Other and further objects of the present invention will be apparent from the following description and claims and are illustrated in the accompanying drawings, which by way of illustration, show preferred embodiments of the present invention. Other embodiments of the invention embodying the same or equivalent principles may be used and structural changes may be made as desired by those skilled in art without departing from the present invention and the purview of the appended claims.
In accordance with a preferred embodiment of the present invention, the local oscillator signal 27 is generated through three steps. This is only one example and the present invention is not limited to any particular steps or sequence thereof. In the exemplary embodiment a pseudo-random noise generator 26 generates bits of a digital pseudo-random noise signal. The signal is referred to as pseudo-random because it includes additional frequencies that do not correspond to a random noise signal. This digital signal is generated according to a reference frequency and a password. If nyquist sampling is used, the reference frequency determines the base sampling rate of the digital signal. In the preferred embodiment, the password is generated by a sequence generator. Only a user with knowledge of the generated sequence (e.g., the password) can de-scramble the scrambled signal.
In order to convert the digital pseudo-random noise signal into an analog random noise signal, the part of the spectrum with a bit rate that does not correspond to a random noise signal must be removed. In this embodiment, this is accomplished through the use of a low pass filter. The filter removes the parts of the original pseudo-random spectrum that do not correspond to a random noise signal. In the exemplary embodiment, the random noise signal is converted to a gaussian frequency distribution in order to scramble the IF signal 18. This can be accomplished by various techniques. One exemplary technique is to use a voltage controlled oscillator (VCO) 23. The output spectrum of the VCO 23 is assumed to have a gaussian distribution for a significantly large number of independent modulating voltages. This is because the VCO 23 is a voltage to frequency converter. The output spectrum of the VCO 23 is called the local oscillator signal 27. The local oscillator signal 27 is combined with the IF signal 18 at the frequency converter 22. The resulting signal has a frequency equal to the sum of the two input signals. In the preferred embodiment, this signal is in the radio frequency spectrum. The scrambled radio frequency signal 19 can now be transmitted. A transmitter to transmit the scrambled RF signal 19 can be included at the output of the frequency converter 22. In the preferred embodiment, a linear amplifier is used to amplify the signal for transmission. Of course, this embodiment can be changed according to the specific application.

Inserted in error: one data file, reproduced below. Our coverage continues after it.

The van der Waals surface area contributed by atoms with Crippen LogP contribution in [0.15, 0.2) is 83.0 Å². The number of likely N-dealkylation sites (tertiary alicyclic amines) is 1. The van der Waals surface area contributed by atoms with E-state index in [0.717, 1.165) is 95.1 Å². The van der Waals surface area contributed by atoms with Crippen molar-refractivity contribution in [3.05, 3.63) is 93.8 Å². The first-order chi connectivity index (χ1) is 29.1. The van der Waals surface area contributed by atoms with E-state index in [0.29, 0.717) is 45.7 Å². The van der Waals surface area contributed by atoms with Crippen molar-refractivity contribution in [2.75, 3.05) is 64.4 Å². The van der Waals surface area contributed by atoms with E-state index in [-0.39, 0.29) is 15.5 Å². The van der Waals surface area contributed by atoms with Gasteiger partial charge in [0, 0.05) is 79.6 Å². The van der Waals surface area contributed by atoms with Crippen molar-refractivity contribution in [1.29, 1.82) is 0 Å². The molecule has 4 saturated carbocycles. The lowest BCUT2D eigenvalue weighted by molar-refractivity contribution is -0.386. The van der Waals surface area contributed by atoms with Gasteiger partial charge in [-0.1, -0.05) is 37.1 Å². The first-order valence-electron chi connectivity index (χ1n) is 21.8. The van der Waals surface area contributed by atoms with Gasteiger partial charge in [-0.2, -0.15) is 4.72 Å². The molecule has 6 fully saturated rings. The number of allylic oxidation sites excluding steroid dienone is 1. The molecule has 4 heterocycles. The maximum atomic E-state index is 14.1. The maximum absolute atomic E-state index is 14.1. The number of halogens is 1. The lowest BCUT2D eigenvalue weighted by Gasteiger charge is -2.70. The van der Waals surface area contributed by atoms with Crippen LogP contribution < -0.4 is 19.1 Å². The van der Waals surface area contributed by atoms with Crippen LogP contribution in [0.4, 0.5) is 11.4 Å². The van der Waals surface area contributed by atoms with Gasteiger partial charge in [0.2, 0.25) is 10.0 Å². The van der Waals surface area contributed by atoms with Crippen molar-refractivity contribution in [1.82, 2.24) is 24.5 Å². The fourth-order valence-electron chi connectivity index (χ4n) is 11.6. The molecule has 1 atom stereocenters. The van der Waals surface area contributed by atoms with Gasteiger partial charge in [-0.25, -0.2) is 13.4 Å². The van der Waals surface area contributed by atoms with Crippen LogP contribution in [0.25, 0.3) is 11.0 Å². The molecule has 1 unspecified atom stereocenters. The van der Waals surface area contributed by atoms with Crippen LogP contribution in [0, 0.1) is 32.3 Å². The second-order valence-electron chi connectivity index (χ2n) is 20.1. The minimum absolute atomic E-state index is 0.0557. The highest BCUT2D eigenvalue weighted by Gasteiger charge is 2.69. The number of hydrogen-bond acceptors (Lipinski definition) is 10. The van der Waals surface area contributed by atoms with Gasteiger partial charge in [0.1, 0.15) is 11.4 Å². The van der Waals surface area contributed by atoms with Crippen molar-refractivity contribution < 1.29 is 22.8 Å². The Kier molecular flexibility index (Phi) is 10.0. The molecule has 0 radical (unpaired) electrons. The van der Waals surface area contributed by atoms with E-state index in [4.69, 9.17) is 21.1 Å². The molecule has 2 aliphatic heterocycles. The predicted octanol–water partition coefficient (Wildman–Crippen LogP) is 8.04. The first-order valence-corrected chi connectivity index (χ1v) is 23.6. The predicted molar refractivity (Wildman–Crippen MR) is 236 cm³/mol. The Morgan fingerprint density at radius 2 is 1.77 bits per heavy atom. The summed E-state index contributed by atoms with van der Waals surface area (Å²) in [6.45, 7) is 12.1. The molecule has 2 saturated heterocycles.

An authorized receiver can de-scramble the received RF signal 19 by using a pseudo-random noise generator 29 with a password 30 that is substantially the same as that of the transmitter segment (
In the preferred embodiment, a delay locked loop 33 can be implemented to account for the transmission delay. The delay locked loop 33 operates as follows:
Although the invention has been described with reference to particular embodiments, it will be understood to those skilled in the art that the invention is capable of a variety of alternative embodiments within the spirit of the appended claims.
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|U.S. Classification||380/38, 455/203, 380/44|
|International Classification||H04K1/04, H04L9/00, H04B1/68|
|Oct 7, 2008||CC||Certificate of correction|
|Aug 19, 2011||FPAY||Fee payment|
Year of fee payment: 4
|Oct 2, 2015||REMI||Maintenance fee reminder mailed|
|Feb 19, 2016||LAPS||Lapse for failure to pay maintenance fees|
|Apr 12, 2016||FP||Expired due to failure to pay maintenance fee|
Effective date: 20160219